Fresno State will use a $5 million grant from the California Energy Commission to provide key services, infrastructure and resources for energy entrepreneurs with the goal of successfully deploying and commercializing technologies and innovations in water and energy.
The entrepreneurs will be offered a variety of services, including technology evaluation, proof-of-concept validation, advisory support, training, education and incubator services, as well as opportunities to connect with investors, industry leaders and potential customers.
Overhead irrigation systems have revolutionized agriculture across the United States and in other parts of the world, using less water than furrow irrigation and requiring significantly less labor and maintenance than drip systems.
But in California, the No. 1 agriculture state in the nation, it hasn’t gotten off the ground. That could be changing.
California fruit and vegetable leader D’Arrigo Bros. Co., a grower, packer, and shipper, has a new 2.2 megawatt solar power system in Salinas installed by CalCom Solar.
The solar system is the largest customer-owned net-metered solar power project in Monterey County.
“We’ve always put our strong sustainability ethic into practice; harvesting the sun’s power to generate electricity is consistent with our goals,” said John D’Arrigo, president, chief executive officer, and chairman of the D’Arrigo Bros. board.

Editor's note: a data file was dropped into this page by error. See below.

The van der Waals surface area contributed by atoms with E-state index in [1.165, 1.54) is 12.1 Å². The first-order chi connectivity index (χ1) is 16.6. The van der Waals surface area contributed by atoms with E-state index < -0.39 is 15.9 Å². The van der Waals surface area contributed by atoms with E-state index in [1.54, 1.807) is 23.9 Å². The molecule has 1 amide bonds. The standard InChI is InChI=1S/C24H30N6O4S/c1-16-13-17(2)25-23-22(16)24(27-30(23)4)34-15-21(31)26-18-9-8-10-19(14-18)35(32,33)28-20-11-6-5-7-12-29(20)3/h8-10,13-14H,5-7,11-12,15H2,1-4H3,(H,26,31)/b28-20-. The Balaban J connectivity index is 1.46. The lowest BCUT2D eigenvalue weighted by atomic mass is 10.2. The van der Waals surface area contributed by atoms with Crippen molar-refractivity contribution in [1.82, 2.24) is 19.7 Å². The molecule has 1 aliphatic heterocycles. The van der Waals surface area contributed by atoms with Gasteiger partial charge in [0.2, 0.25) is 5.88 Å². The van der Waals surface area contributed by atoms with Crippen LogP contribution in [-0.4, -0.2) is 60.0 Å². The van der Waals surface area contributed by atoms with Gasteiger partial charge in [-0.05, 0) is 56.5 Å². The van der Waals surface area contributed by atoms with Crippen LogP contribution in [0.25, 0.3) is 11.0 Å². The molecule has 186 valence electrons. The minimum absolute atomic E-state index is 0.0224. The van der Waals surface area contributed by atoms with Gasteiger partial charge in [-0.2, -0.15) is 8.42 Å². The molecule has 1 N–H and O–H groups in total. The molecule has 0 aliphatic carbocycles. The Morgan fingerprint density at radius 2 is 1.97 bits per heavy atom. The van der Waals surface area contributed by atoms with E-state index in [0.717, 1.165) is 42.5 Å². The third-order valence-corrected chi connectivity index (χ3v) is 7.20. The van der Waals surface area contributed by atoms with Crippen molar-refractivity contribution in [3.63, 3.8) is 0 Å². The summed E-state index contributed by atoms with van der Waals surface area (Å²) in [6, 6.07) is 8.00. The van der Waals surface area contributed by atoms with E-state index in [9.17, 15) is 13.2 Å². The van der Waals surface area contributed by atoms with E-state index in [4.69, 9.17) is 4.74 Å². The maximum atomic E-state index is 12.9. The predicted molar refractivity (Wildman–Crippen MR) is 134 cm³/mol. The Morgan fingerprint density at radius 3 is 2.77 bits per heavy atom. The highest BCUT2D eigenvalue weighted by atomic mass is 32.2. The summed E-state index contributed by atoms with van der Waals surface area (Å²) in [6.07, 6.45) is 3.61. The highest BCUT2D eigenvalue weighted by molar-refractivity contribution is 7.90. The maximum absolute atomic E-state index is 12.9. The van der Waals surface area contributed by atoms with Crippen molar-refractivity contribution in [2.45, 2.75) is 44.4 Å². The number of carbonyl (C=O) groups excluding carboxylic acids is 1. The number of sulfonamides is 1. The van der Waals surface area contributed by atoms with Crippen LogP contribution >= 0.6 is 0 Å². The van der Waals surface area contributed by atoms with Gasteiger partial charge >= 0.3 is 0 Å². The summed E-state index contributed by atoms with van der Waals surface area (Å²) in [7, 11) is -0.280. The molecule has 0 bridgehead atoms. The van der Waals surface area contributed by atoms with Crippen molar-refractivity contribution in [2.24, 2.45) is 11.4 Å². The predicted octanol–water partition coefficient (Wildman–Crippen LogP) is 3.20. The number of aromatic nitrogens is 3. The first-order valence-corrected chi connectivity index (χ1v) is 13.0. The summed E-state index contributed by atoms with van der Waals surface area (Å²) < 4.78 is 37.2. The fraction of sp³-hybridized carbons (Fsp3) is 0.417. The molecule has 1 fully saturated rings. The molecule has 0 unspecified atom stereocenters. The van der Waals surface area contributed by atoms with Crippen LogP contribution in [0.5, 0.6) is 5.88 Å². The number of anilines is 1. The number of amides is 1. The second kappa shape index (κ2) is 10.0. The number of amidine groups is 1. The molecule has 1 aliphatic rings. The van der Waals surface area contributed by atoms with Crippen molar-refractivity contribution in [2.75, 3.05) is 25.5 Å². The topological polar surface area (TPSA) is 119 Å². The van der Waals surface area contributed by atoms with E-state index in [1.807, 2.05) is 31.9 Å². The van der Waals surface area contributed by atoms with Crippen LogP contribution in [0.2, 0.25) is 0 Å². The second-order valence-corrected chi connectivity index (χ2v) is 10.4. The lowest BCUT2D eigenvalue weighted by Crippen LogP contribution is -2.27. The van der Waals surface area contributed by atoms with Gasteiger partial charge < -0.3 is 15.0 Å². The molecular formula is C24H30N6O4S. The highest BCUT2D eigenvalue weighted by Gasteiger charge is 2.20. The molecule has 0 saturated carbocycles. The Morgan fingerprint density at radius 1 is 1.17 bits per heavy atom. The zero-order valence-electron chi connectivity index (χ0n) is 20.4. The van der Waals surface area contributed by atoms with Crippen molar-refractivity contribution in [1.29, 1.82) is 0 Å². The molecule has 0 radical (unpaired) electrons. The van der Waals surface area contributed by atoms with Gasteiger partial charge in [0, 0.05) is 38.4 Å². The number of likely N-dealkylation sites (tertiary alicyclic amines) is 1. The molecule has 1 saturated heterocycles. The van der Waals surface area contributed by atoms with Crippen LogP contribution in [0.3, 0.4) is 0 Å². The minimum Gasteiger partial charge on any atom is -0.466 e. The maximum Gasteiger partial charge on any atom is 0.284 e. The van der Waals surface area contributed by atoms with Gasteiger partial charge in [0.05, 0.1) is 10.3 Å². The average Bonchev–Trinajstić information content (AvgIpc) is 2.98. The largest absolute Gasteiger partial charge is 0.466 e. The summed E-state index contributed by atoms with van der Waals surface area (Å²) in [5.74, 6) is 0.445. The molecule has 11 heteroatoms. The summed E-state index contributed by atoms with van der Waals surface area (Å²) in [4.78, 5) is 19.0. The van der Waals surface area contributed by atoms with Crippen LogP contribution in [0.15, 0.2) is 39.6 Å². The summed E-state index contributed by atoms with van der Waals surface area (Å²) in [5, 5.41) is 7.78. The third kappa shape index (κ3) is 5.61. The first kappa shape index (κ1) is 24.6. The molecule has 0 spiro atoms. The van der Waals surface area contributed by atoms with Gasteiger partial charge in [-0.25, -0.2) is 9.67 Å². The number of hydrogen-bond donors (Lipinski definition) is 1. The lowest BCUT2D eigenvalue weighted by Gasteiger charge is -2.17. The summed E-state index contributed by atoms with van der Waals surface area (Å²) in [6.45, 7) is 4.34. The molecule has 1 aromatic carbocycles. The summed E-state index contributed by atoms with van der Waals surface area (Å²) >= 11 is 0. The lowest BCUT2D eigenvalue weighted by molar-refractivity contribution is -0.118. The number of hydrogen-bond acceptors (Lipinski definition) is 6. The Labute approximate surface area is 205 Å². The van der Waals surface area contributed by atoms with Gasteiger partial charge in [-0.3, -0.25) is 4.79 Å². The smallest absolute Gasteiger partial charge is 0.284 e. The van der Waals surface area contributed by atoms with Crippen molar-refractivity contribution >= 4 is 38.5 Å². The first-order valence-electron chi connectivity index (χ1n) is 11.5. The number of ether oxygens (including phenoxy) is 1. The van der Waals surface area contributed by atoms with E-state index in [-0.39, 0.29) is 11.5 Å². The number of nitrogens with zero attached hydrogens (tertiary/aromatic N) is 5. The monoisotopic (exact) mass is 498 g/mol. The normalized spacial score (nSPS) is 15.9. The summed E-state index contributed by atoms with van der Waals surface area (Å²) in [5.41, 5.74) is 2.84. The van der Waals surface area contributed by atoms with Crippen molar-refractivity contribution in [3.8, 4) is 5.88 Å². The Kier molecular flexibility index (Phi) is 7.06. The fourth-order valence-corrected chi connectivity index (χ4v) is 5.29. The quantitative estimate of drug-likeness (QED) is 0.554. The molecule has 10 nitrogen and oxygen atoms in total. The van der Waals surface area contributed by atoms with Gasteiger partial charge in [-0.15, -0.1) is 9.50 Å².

A new walnut block featuring two research trials has been planted at the Lindcove Research and Extension Center (LREC) at Exeter, Calif., according to Elizabeth Fichtner, local University of California Cooperative Extension farm advisor, Tulare County.
On April 11, 2016, Fichtner established a rootstock observation trial and a study to screen biological and biorational compounds to help protect walnut rootstocks from soilborne pathogens.
The 2015 Certified Organic Survey (COS) is underway and the U.S. Department of Agriculture’s National Agricultural Statistics Service (NASS) is reminding California farmers and ranchers that it’s not too late to respond.
In early February, survey questionnaires were mailed nationwide to all known organic farms. In late March, NASS will conduct telephone follow up with producers who have not yet responded.
Some farmers may also be selected for in-person interviews to assist with data collection efforts.